BY Sarah E. James in Reviews | 05 NOV 20

The Friendship between East Germany and Angela Davis

Combining archival material with contemporary art, an exhibition at Dresden’s Kunsthalle im Lipsiusbau highlights the activist’s connection with the GDR

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BY Sarah E. James in Reviews | 05 NOV 20

‘A Million Roses for Angela’ (1970–72) was a postcard and letter campaign organized by the German Democratic Republic (GDR) in support of the revolutionary, civil-rights activist Angela Davis, who, at that time, was falsely imprisoned under terrorism charges in the US. Given the GDR’s ideological critique of racist, capitalist America, Davis was viewed as a useful communist icon to befriend. The campaign mobilized socialist youth movements and school children to write a million postcards expressing solidarity with Davis, which were then shipped to the Women’s Detention Centre in California where she was being held. Engaging countercultural communities in the GDR as much as the political mainstream, the ‘Angelamania’ (as it was described in The Washington Post in 1972) culminated in the activist’s visit to East Germany as a state guest in 1972, where she was welcomed by tens of thousands at Berlin’s Schönefeld airport.

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'A Million Roses for Angela!', 1971, postcard campaign. Courtesy: Verlag 8. Mai GmbH/Junge Welt

This fascinating episode in the transnational visual and cultural histories of the Cold War is the subject of an ambitious exhibition at Dresden’s Kunsthalle im Lipsiusbau. ‘1 Million Roses for Angela Davis’ brings together the work of 40 artists, from established names such as Jean-Michel Basquiat, Arthur Jafa and Nancy Spero to younger artists like Lawrence Abu Hamdan, Sadie Barnette and Kapwani Kiwanga. Their works are displayed alongside a handful of pieces by artists from the former GDR, including video and performance artist Gabriele Stötzer and official state painter Willi Sitte. Brilliantly installed throughout the grand galleries and crypt-like lower floor of the museum, these artworks are accompanied by around 80 of the postcards and letters from the solidarity campaign, while archival material in vitrines and interactive displays allows visitors to view television footage and read East German newspaper stories about Davis’s GDR connection. This material enables the exhibition to effectively refuse both an ahistorical post-socialist visual imaginary or any over-aestheticized ostalgie (East German nostalgia), embedding current debates around race, revolution and repression in the social histories of the former GDR, and vice-versa.

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‘1 Million Roses for Angela Davis’, 2020, exhibition view, Kunsthalle im Lipsiusbau, Dresden. Courtesy: SKD; photograph: Laura Fiorio

The majority of the works examine race in relation to socialist and militant histories and praxis, past and present. Decking the gallery walls, for instance, textiles by the Russian artist collective Chto Delat, ‘Learning Flags’ (2011–15), depict historical left-wing figures and celebrate, among others, the African American feminist and poet Audre Lorde, who played a key role in the ‘Afro-German’ movement in 1980s West Berlin. Other highlights include Jafa’s critically acclaimed video Love Is the Message, the Message Is Death (2016), which montages found-footage, contemporary imagery and original cinematography to interrogate racial violence in the US. Kiwanga’s series ‘Flowers for Africa’ (2012–ongoing) explores decolonization by reinterpreting bouquets from independence ceremonies in the African continent. Presented here are floral arrangements dedicated to Algeria, Namibia and Mozambique, which will wilt over the course of the show. Acknowledging both the impermanence of political memory, as well as these nations’ post-independence optimism, Kiwanga’s work introduces us to another of the many connections between the GDR and socialist African states.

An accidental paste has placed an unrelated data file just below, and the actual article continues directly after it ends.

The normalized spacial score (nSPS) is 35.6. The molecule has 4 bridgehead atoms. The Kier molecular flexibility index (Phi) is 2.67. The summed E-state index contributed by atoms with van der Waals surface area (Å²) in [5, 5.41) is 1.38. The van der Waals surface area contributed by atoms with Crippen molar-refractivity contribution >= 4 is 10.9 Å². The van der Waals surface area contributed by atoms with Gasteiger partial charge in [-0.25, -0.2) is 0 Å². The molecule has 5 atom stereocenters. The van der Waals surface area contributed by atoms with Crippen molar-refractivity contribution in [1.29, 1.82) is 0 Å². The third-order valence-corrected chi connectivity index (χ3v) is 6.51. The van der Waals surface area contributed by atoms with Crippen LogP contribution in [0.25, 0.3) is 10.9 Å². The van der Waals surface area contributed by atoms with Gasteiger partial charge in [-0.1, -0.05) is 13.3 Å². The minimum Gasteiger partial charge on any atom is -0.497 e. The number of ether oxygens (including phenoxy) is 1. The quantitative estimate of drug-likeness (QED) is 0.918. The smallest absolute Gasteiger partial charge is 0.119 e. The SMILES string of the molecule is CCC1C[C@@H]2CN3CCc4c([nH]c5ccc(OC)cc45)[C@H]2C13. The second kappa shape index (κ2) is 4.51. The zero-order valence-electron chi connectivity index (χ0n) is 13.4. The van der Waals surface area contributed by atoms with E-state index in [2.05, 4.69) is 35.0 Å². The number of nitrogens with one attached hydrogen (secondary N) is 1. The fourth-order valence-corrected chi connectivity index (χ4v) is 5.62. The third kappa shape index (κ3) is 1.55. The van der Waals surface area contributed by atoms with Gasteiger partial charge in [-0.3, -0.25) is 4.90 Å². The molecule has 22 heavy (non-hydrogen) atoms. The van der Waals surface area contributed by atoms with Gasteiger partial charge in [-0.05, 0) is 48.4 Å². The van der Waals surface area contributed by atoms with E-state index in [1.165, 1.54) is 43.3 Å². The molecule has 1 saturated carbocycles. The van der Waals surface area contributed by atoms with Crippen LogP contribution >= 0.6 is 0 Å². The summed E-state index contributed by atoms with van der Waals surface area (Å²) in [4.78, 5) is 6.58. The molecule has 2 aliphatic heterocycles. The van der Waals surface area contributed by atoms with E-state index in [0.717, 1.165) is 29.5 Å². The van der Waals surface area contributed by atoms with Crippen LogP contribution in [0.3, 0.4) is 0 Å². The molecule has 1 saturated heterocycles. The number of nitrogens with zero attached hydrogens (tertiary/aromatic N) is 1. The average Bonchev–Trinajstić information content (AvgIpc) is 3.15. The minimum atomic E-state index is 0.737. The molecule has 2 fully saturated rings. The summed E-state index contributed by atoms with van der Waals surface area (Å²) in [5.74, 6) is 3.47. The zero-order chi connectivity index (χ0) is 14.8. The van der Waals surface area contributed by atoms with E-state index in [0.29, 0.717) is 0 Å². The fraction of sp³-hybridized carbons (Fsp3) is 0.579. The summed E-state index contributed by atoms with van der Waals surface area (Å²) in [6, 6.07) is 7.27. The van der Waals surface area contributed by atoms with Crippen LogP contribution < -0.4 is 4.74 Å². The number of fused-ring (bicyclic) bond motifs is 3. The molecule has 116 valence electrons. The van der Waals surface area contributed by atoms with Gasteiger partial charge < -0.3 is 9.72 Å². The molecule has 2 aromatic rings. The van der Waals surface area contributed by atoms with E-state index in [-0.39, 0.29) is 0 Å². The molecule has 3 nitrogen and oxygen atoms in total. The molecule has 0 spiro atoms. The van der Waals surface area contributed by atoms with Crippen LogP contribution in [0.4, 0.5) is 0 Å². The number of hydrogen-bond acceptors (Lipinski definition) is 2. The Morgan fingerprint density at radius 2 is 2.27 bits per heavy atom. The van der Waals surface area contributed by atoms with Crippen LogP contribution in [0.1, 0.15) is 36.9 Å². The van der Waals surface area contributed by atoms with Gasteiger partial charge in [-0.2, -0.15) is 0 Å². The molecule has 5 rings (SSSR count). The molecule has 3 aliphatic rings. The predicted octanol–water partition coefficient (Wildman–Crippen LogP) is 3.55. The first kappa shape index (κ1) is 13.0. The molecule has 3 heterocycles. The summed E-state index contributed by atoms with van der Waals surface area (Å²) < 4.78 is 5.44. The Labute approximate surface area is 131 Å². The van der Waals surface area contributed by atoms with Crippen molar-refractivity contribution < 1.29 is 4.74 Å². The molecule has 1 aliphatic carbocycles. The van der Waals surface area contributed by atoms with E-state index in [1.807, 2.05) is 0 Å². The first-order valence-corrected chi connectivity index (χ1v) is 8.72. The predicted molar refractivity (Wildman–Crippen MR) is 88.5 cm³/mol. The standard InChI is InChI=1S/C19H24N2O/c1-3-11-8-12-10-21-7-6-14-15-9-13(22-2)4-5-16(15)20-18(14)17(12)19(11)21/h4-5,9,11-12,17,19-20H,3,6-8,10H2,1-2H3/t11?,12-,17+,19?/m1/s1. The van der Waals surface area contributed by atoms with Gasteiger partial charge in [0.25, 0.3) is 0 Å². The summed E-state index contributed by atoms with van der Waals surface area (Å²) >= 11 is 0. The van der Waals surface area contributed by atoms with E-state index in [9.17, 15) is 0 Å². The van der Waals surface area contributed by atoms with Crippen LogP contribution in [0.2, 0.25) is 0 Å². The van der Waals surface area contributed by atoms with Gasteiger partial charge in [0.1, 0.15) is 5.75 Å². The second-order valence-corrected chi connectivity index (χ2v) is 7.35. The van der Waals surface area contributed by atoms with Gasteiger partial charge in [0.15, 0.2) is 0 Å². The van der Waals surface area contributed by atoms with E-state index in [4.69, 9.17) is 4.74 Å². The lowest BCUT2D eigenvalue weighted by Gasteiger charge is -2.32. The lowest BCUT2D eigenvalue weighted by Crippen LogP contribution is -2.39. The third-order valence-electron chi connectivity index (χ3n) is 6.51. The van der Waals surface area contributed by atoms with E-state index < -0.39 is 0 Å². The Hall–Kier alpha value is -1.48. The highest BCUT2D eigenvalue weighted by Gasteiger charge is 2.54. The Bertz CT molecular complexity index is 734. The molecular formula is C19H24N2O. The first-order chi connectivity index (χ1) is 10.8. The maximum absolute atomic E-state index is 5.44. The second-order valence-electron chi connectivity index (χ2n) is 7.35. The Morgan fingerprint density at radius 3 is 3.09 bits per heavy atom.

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Kapwani Kiwanga, Flowers for Africa: Algeria, 2014. Courtesy: the artist, Galerie Tanja Wagner, Berlin; Galerie Jérôme Poggi, Paris, Goodman Gallery, London/Cape Town/Johannesburg; and VG Bild-Kunst, Bonn 2020; photograph: Rachel Topham

The show takes a lead from Davis’s critique of the racist and profit-driven US penal system and draws a parallel to political persecution in the GDR. Stötzer’s video Zelle 5 (Cell 5, 1990), for instance, re-enacts the artist’s experience of imprisonment by the Ministry for State Security and recounts how she later led an occupation of their headquarters in Erfurt, after the fall of the Berlin Wall in 1989, to reclaim her agency and the power of protest.

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Willi Sitte, Angela Davis und ihre Richter (Angela Davis and her Judges),1971, oil on canvas. Courtesy: the artist © VG Bild-Kunst, Bonn 2020

‘1 Million Roses for Angela Davis’ succeeds in telling a complex geopolitical story of a socialist celebrity cult, fed by dreams of radical solidarity interwoven with cynical political opportunism, and propels it into a present defined by extreme racial injustice, the recent Black Lives Matter movement protests and new forms of grassroots global activism mobilizing against neoliberalism and ascendant fascism.

‘1 Million Roses for Angela Davis’ runs at Kunsthalle im Lipsiusbau, Dresden, until 24 January 2021.

Main image: Margot Honecker, wife of East Germany’s former head of state, Erich Honecker, and Angela Davis at the opening of the 10th World Festival of Youth and Students in East Berlin, 1973. Courtesy: ADN Bildarchiv and Getty Images

Sarah E. James is an art historian and writer based in Frankfurt am Main, Germany. Her next book Paper Revolutions: An Invisible Avant-Garde, is forthcoming from the MIT Press.

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